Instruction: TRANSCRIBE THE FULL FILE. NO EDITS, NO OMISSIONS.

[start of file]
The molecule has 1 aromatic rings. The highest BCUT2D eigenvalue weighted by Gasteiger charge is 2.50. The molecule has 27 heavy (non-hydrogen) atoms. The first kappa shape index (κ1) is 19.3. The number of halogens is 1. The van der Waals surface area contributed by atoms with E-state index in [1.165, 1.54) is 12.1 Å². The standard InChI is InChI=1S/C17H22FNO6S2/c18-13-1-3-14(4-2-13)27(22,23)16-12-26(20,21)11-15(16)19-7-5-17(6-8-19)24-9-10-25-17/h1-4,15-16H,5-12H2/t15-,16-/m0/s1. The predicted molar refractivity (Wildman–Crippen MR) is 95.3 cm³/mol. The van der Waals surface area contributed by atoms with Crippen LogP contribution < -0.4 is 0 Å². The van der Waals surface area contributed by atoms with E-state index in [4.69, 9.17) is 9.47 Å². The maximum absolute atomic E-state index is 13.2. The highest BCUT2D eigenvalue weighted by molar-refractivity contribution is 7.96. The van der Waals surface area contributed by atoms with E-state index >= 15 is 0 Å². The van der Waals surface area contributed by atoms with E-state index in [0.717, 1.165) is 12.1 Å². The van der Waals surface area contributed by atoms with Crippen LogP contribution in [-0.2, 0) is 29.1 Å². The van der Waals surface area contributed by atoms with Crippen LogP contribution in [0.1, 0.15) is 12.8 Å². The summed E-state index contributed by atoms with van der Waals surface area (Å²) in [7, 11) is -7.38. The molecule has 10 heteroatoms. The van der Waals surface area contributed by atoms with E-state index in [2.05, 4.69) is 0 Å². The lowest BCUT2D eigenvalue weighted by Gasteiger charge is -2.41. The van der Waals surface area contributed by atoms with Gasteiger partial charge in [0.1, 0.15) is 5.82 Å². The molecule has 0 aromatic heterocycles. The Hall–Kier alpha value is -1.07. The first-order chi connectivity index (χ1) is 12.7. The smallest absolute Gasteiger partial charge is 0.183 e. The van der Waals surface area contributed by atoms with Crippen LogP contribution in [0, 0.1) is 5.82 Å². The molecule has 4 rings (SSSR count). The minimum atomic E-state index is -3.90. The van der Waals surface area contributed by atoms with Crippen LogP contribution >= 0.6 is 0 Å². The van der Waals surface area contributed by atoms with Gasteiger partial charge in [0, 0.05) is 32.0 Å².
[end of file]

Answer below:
The molecule has 1 aromatic rings. The highest BCUT2D eigenvalue weighted by Gasteiger charge is 2.50. The molecule has 27 heavy (non-hydrogen) atoms. The first kappa shape index (κ1) is 19.3. The number of halogens is 1. The van der Waals surface area contributed by atoms with E-state index in [1.165, 1.54) is 12.1 Å². The standard InChI is InChI=1S/C17H22FNO6S2/c18-13-1-3-14(4-2-13)27(22,23)16-12-26(20,21)11-15(16)19-7-5-17(6-8-19)24-9-10-25-17/h1-4,15-16H,5-12H2/t15-,16-/m0/s1. The predicted molar refractivity (Wildman–Crippen MR) is 95.3 cm³/mol. The van der Waals surface area contributed by atoms with Crippen LogP contribution < -0.4 is 0 Å². The van der Waals surface area contributed by atoms with E-state index in [4.69, 9.17) is 9.47 Å². The maximum absolute atomic E-state index is 13.2. The highest BCUT2D eigenvalue weighted by molar-refractivity contribution is 7.96. The van der Waals surface area contributed by atoms with E-state index >= 15 is 0 Å². The van der Waals surface area contributed by atoms with E-state index in [0.717, 1.165) is 12.1 Å². The van der Waals surface area contributed by atoms with Crippen LogP contribution in [-0.2, 0) is 29.1 Å². The van der Waals surface area contributed by atoms with Crippen LogP contribution in [0.1, 0.15) is 12.8 Å². The summed E-state index contributed by atoms with van der Waals surface area (Å²) in [7, 11) is -7.38. The molecule has 10 heteroatoms. The van der Waals surface area contributed by atoms with E-state index in [2.05, 4.69) is 0 Å². The lowest BCUT2D eigenvalue weighted by Gasteiger charge is -2.41. The van der Waals surface area contributed by atoms with Gasteiger partial charge in [0.1, 0.15) is 5.82 Å². The molecule has 0 aromatic heterocycles. The Hall–Kier alpha value is -1.07. The first-order chi connectivity index (χ1) is 12.7. The smallest absolute Gasteiger partial charge is 0.183 e. The van der Waals surface area contributed by atoms with Crippen LogP contribution in [0, 0.1) is 5.82 Å². The molecule has 4 rings (SSSR count). The minimum atomic E-state index is -3.90. The van der Waals surface area contributed by atoms with Crippen LogP contribution >= 0.6 is 0 Å². The van der Waals surface area contributed by atoms with Gasteiger partial charge in [0, 0.05) is 32.0 Å².